### Data types

Data can be passed between the Lua and LabVIEW side by means of a Lua stack. To pass data to Lua, use Push (poly) to push data onto the stack. To retrieve data from Lua, use Pull (poly) to pull elements off the stack. Both VIs are polymorphic and allow the type of data being pushed or pulled to be selected. This document details which types are supported and what conversions are made when translating them between Lua and LabVIEW:

#### Numerical types

Lua has just one numerical type, the "number" type, which uses double precision floating point representation. This implies that it can store all the LabVIEW integer types as well as single and double precision floats without loss of information. Use Push (number) and Pull (number) for both singles (wire with conversion dots) and doubles. All LabVIEW integer types have corresponding push and pull VIs. The "lv" C library contains functions to perform bit-wise and overflow-sensitive operations on Lua numbers that hold integer values.

To avoid unintended information loss, no push and pull support is provided for extended precision floats, complex numbers, physical numbers (with associated units), and 128-bit timestamps. If such types must be passed and the information loss is tolerable, wire an explicit conversion to/from a supported type before/after pushing or pulling.

#### Strings

Lua has a string type that is precisely compatible with LabVIEW strings: like a LabVIEW string, a Lua string can be of arbitrary length and hold all 8 bit character values, including null characters. Use Push (string) and Pull (string) to pass strings to/from Lua.

#### Booleans

Both LabVIEW and Lua have Boolean types. Use Push (boolean) and Pull (boolean) to pass Booleans to/from Lua.

#### Compound data

Compound data (a combination of more primitive data elements) such as an array or cluster can be represented using a Lua table. To remove the need for passing such data element-by-element, Lua for LabVIEW provides Push (flat data) and Pull (flat data) for pushing and pulling compound data. These functions require a type descriptor as can be obtained from "Flatten To String", "Variant To Flattened String", or the "Type Descriptor" control/indictor property. To understand what these VIs do it helps to think of Push (flat data) as "Unflatten To Lua" and Pull (flat data) as "Flatten From Lua". By combining them with their LabVIEW unflatten and flatten complements, compound data of arbitrary complexity and nesting can be passed.

To push an array or cluster to Lua, first use "Flatten To String":

To pull and array or cluster from Lua while requiring that it be fully specified, convert the pulled flat data using "Unflatten From String" and leave the default data input unwired:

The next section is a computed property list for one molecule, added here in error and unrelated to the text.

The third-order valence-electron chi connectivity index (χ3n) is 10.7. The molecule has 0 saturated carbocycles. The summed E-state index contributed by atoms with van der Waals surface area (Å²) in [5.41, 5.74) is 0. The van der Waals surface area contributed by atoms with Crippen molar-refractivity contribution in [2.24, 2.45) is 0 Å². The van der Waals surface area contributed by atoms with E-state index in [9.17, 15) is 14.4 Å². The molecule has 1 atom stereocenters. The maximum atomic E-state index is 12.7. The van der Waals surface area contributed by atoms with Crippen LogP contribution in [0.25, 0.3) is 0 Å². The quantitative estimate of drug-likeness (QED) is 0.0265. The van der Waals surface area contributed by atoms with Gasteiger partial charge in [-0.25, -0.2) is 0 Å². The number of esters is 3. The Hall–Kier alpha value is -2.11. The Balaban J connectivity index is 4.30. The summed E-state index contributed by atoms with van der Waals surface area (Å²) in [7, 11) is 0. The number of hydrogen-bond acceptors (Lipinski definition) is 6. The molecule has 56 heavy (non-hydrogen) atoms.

Note that there is no need to examine the error output of "Unflatten From String" since the pull is guaranteed to either return valid flat data matching the type descriptor, or an error and an empty string. To pull an array or cluster with optional substitution of default data, proceed as follows:

When the stack is empty or contains a nil, the entire default array/cluster is substituted. When a cluster is required, and the table is lacking some entries corresponding to cluster elements, the appropriate elements will be substituted from the default cluster. Think of it as a "Bundle By Name" that does not specify all cluster elements. This also works for nested clusters, but not for clusters contained in arrays.

To push a variant without any attributes it may have, first use "Variant To Flattened String":

To pull data into a variant, convert the pulled flat data using "Flattened String To Variant":

Be sure to wire the variant output before testing your VI: there is a null pointer bug in LabVIEW 7.0 that manifests itself when executing "Flattened String To Variant" without a wired variant output.

#### Lots of compound data

The flat data push and pull VIs come in reentrant and non-reentrant versions that are otherwise equivalent. When lots of compound data is to be pushed or pulled, use the reentrant version so that the non-reentrant variant is never blocked for a prolonged time. Solely using the reentrant version is sure to prevent contention, but reentrant VIs use up more memory, particularly when placed on the diagram of a VI that is a template or itself reentrant. In general, the optimum compromise is to use reentrant VIs only when there is a real risk of contention.

#### Restrictions on compound data

Since Lua cannot represent all types that LabVIEW can, and vice versa, there are some restrictions on the compound data that can be handled:

• Currently, compound data may contain only the following data types: arrays, clusters, any of the integer types, single precision floats, double precision floats, strings, paths, Booleans, enums, and most flavours of refnum (see below).
• All cluster elements must have unique names so that a table with string keys can be used to represent them.